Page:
CVC has a new PhD on its record!
From its early stages, the community of Pattern Recognition and Computer Vision has considered the importance of leveraging the structural information when understanding images. Usually, graphs have been proposed as a suitable model to represent this kind of information due to their flexibility and representational power able to codify both, the components, objects, or entities and their pairwise relationship. Even though graphs have been successfully applied to a huge variety of tasks, as a result of their symbolic and relational nature, graphs have always suffered from some limitations compared to statistical approaches. Indeed, some trivial mathematical operations do not have an equivalence in the graph domain. For instance, in the core of many pattern recognition applications, there is a need to compare two objects. This operation, which is trivial when considering feature vectors defined in ℝn is not properly defined for graphs.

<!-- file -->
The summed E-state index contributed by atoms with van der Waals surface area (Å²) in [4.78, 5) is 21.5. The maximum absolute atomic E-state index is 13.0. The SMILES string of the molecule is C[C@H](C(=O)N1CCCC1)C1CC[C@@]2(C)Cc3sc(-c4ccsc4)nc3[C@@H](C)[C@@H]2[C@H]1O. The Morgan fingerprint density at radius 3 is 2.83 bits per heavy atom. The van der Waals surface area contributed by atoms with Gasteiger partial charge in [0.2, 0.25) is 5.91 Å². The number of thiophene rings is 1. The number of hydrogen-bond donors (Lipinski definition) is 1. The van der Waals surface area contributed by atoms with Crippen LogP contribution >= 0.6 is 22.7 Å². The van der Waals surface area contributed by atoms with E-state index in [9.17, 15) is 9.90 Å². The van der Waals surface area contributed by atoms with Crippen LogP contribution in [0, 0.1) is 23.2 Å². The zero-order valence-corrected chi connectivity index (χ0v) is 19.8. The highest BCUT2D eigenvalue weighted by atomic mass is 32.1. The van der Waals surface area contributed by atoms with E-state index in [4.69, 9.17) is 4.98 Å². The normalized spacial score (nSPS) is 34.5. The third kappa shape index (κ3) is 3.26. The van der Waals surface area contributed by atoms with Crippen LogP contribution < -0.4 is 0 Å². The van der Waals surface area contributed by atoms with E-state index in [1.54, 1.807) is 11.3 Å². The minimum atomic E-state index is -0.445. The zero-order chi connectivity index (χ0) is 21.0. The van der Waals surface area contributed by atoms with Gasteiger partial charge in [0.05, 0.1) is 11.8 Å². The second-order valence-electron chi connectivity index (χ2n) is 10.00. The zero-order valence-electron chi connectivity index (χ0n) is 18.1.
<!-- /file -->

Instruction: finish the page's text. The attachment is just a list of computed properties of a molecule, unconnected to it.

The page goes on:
In this thesis, we have investigated the importance of the structural information from two perspectives, the traditional graph-based methods and the new advances on Geometric Deep Learning. On the one hand, we explore the problem of defining a graph representation and how to deal with it on a large scale and noisy scenario. On the other hand, Graph Neural Networks are proposed to first redefine a Graph Edit Distance methodologies as a metric learning problem, and second, to apply them in a real use case scenario for the detection of repetitive patterns which define tables in invoice documents. As experimental framework, we have validated the different methodological contributions in the domain of Document Image Analysis and Recognition.
Keywords: computer vision, pattern recognition, graph-based representations, graph indexing, hierarchical graphs, graph embeddings, graph neural networks, graph edit distance, table detection.